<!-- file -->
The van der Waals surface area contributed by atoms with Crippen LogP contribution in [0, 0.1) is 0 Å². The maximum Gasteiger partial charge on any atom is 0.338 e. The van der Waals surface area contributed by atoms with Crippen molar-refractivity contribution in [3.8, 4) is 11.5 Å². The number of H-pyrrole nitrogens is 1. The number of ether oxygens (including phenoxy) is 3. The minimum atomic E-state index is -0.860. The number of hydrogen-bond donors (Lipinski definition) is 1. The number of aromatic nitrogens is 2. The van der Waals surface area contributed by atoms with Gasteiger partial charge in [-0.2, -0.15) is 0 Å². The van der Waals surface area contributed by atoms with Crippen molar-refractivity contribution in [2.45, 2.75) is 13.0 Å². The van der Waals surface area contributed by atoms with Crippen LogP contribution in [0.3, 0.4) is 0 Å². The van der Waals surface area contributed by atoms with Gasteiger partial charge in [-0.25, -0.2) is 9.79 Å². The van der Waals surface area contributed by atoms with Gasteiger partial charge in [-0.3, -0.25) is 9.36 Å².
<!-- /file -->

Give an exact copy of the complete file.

The van der Waals surface area contributed by atoms with Crippen LogP contribution in [0, 0.1) is 0 Å². The maximum Gasteiger partial charge on any atom is 0.338 e. The van der Waals surface area contributed by atoms with Crippen molar-refractivity contribution in [3.8, 4) is 11.5 Å². The number of H-pyrrole nitrogens is 1. The number of ether oxygens (including phenoxy) is 3. The minimum atomic E-state index is -0.860. The number of hydrogen-bond donors (Lipinski definition) is 1. The number of aromatic nitrogens is 2. The van der Waals surface area contributed by atoms with Gasteiger partial charge in [-0.2, -0.15) is 0 Å². The van der Waals surface area contributed by atoms with Crippen molar-refractivity contribution in [2.45, 2.75) is 13.0 Å². The van der Waals surface area contributed by atoms with Crippen LogP contribution in [0.3, 0.4) is 0 Å². The van der Waals surface area contributed by atoms with Gasteiger partial charge in [-0.25, -0.2) is 9.79 Å². The van der Waals surface area contributed by atoms with Gasteiger partial charge in [-0.3, -0.25) is 9.36 Å².